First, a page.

February 22, 2016

(Dan) Hey folks, welcome to DocTalk. Dr. Dan Thomson here. Glad that you joined us. Today’s show is going to be outstanding. I have Dr. Charlie Brown from Accelerated Genetics, where is the Director of Veterinary Services. We’re going to talk about how to manage and develop these bulls. Thanks for watching. And more after this message.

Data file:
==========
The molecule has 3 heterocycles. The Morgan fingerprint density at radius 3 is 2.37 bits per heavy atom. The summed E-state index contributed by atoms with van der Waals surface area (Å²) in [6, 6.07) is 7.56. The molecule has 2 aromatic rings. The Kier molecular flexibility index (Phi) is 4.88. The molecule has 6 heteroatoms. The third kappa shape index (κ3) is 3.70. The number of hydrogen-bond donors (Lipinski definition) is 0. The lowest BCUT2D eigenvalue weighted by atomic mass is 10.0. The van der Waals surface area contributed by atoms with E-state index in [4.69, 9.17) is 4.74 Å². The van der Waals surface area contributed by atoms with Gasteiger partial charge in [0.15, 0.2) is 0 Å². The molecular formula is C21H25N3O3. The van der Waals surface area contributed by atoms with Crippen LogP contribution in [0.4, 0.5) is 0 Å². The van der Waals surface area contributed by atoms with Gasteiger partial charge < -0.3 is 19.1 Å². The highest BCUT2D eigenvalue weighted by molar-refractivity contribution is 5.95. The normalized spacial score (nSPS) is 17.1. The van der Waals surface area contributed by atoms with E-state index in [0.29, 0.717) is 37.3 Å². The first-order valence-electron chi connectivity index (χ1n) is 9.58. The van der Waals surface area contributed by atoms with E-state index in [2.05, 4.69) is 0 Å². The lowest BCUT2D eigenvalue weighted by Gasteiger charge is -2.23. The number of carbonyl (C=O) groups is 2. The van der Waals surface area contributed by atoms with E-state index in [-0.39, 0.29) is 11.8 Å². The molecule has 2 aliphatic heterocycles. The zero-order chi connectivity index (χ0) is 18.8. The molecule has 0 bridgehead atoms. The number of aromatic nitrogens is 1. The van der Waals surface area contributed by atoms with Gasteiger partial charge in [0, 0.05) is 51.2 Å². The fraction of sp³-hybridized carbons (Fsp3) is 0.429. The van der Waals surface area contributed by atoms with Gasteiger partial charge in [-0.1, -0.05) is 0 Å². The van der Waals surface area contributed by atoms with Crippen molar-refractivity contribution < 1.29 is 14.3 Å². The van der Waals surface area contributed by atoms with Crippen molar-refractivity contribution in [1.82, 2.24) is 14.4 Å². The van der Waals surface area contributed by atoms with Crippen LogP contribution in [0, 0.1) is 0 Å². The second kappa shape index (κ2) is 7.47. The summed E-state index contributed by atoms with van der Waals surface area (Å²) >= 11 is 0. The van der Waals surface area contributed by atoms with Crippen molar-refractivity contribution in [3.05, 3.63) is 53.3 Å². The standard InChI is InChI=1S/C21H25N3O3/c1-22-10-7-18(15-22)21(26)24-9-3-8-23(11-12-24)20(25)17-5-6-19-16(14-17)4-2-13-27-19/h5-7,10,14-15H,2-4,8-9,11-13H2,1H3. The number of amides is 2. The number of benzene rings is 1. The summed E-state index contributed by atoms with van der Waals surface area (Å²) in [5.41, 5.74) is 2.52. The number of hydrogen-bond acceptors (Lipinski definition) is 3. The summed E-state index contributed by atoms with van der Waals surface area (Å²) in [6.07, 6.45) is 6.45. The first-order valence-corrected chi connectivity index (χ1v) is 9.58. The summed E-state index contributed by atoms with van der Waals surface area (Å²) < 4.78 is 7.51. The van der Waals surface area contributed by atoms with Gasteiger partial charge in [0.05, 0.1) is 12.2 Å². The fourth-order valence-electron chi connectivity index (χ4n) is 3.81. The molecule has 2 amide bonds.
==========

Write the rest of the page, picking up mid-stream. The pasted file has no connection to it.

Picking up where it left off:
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(Dan) Folks, welcome to DocTalk. Dr. Brown, welcome. (Charlie) Thank you. (Dan) Folks this is Dr. Charlie Brown. He is the Director of Veterinary Services for Accelerated Genetics. And talk to me a little bit about Accelerated Genetics. (Charlie) So, Accelerated Genetics is a cooperative who actually is going to be celebrating its 75th anniversary in 2016. (Dan) Wow. (Charlie) Put together by a group of 40 dairy farmers in Vernon County, Wisconsin. And started thinking about genetics and improving their herds and built a cooperative to acquire the best genetics they could afford and then sharing them amongst each other and it’s developed into one of the largest, most successful cooperatives, AI centers in the United States. (Dan) Well, I know that you have a lot of producers involved, a lot of genetics, a lot of bulls involved. Just tickled to death to have you on the show and share some of this information with our viewers. As we talked and kind of setting up the day, we said let’s talk about some of this bull development, growth and development and nutrition to start out with. (Charlie) Good, yea, let’s do that. So, the majority of the bulls that we house are dairy bulls, but we do have a facility for beef bulls exclusively in McCook, Nebraska. But our dairy bulls are acquired at a very young age. We bring in dairy bulls somewhere between, sometimes as young as three months of age but routinely between five and seven months of age. And developing those young bulls, nutritionally having them grow at the appropriate rate so that they’re putting on that frame and that muscle but not getting over conditioned, having a good consistent ration and a good health environment where they’re not dealing with respiratory problems and feet and leg problems and just giving them every opportunity to express all the genetic potential that they have. So, that’s a big part of what we do, developing young bulls. So, we really have those bulls between five and seven months before they’re actually able to make semen. We do press young bulls to grow. We don’t look at average daily gain. We look at a number that we use called weight per day of age. So, as we look at bulls on farm before they’re acquired, we look for bulls who are between 2.4 and 2.6 per day of age. So, for example for easy math, a ten month old calf is 300 days. He would be 750 pounds. That would be a well-grown dairy hosting bull. For the smaller breed, Ayrshires, Guernseys, Jerseys, 1.6 to 1.8 pounds per day of age is the number we kind of look at for having a bull being well-grown and well-developed. And then as they get into puberty and past puberty and they’re in our system long enough, we can monitor average daily gain and we actually try to monitor that so that bulls have a decreasing average daily gain as they get more and more mature. And so then we’ll look at body condition scores as well. (Dan) Well, it’s amazing to me. And when we come back I want to jump back into, we’ll take a break but when we come back, I want to get back into the optimum, you know not too fast, not too slow on growth and maybe some of the problems we’re trying to defend. Thanks for watching DocTalk. This is Dr. Charlie Brown, Dr. Dan Thomson. We’re here at Kansas State University. More after these messages.